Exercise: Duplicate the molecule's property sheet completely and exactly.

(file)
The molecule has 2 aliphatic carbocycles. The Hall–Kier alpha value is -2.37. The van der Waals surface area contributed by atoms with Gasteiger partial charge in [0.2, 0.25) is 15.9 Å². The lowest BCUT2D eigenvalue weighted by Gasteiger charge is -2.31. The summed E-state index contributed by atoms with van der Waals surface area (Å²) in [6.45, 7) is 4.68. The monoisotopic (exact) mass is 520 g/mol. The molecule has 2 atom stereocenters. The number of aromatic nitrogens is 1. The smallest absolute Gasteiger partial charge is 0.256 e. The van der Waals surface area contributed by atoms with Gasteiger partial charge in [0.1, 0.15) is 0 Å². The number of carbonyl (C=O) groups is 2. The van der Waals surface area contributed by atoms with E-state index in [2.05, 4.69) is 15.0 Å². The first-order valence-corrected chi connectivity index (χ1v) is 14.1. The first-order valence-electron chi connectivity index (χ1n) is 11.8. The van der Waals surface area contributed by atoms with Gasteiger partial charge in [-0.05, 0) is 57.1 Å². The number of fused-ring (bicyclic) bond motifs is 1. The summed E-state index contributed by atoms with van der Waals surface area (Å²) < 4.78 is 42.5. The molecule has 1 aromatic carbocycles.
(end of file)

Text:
The molecule has 2 aliphatic carbocycles. The Hall–Kier alpha value is -2.37. The van der Waals surface area contributed by atoms with Gasteiger partial charge in [0.2, 0.25) is 15.9 Å². The lowest BCUT2D eigenvalue weighted by Gasteiger charge is -2.31. The summed E-state index contributed by atoms with van der Waals surface area (Å²) in [6.45, 7) is 4.68. The monoisotopic (exact) mass is 520 g/mol. The molecule has 2 atom stereocenters. The number of aromatic nitrogens is 1. The smallest absolute Gasteiger partial charge is 0.256 e. The van der Waals surface area contributed by atoms with Gasteiger partial charge in [0.1, 0.15) is 0 Å². The number of carbonyl (C=O) groups is 2. The van der Waals surface area contributed by atoms with E-state index in [2.05, 4.69) is 15.0 Å². The first-order valence-corrected chi connectivity index (χ1v) is 14.1. The first-order valence-electron chi connectivity index (χ1n) is 11.8. The van der Waals surface area contributed by atoms with Gasteiger partial charge in [-0.05, 0) is 57.1 Å². The number of fused-ring (bicyclic) bond motifs is 1. The summed E-state index contributed by atoms with van der Waals surface area (Å²) < 4.78 is 42.5. The molecule has 1 aromatic carbocycles.